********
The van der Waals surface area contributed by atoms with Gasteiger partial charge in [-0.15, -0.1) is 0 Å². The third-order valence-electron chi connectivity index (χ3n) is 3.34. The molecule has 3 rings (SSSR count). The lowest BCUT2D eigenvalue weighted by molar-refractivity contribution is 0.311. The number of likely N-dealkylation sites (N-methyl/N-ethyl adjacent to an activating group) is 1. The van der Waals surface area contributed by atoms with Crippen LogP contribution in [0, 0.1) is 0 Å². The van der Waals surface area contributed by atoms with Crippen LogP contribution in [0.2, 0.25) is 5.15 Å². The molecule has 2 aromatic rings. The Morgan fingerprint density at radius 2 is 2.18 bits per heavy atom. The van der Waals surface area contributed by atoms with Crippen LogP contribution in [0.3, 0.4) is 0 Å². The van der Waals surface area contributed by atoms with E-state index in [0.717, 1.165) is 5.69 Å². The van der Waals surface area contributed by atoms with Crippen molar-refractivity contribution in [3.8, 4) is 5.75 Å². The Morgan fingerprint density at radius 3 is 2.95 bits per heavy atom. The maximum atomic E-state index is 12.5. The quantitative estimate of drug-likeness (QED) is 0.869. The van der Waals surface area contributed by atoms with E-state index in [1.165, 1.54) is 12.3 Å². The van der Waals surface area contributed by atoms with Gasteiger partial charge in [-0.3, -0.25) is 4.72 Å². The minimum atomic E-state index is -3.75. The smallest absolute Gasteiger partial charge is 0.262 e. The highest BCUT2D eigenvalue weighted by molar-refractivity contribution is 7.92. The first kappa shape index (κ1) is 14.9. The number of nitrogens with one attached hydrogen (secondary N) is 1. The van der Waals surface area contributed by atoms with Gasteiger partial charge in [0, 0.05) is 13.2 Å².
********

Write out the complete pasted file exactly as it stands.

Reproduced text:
The van der Waals surface area contributed by atoms with Gasteiger partial charge in [-0.15, -0.1) is 0 Å². The third-order valence-electron chi connectivity index (χ3n) is 3.34. The molecule has 3 rings (SSSR count). The lowest BCUT2D eigenvalue weighted by molar-refractivity contribution is 0.311. The number of likely N-dealkylation sites (N-methyl/N-ethyl adjacent to an activating group) is 1. The van der Waals surface area contributed by atoms with Crippen LogP contribution in [0, 0.1) is 0 Å². The van der Waals surface area contributed by atoms with Crippen LogP contribution in [0.2, 0.25) is 5.15 Å². The molecule has 2 aromatic rings. The Morgan fingerprint density at radius 2 is 2.18 bits per heavy atom. The van der Waals surface area contributed by atoms with Crippen LogP contribution in [0.3, 0.4) is 0 Å². The van der Waals surface area contributed by atoms with E-state index in [0.717, 1.165) is 5.69 Å². The van der Waals surface area contributed by atoms with Crippen molar-refractivity contribution in [3.8, 4) is 5.75 Å². The Morgan fingerprint density at radius 3 is 2.95 bits per heavy atom. The maximum atomic E-state index is 12.5. The quantitative estimate of drug-likeness (QED) is 0.869. The van der Waals surface area contributed by atoms with E-state index in [1.165, 1.54) is 12.3 Å². The van der Waals surface area contributed by atoms with Gasteiger partial charge in [-0.3, -0.25) is 4.72 Å². The minimum atomic E-state index is -3.75. The smallest absolute Gasteiger partial charge is 0.262 e. The highest BCUT2D eigenvalue weighted by molar-refractivity contribution is 7.92. The first kappa shape index (κ1) is 14.9. The number of nitrogens with one attached hydrogen (secondary N) is 1. The van der Waals surface area contributed by atoms with Gasteiger partial charge in [0, 0.05) is 13.2 Å².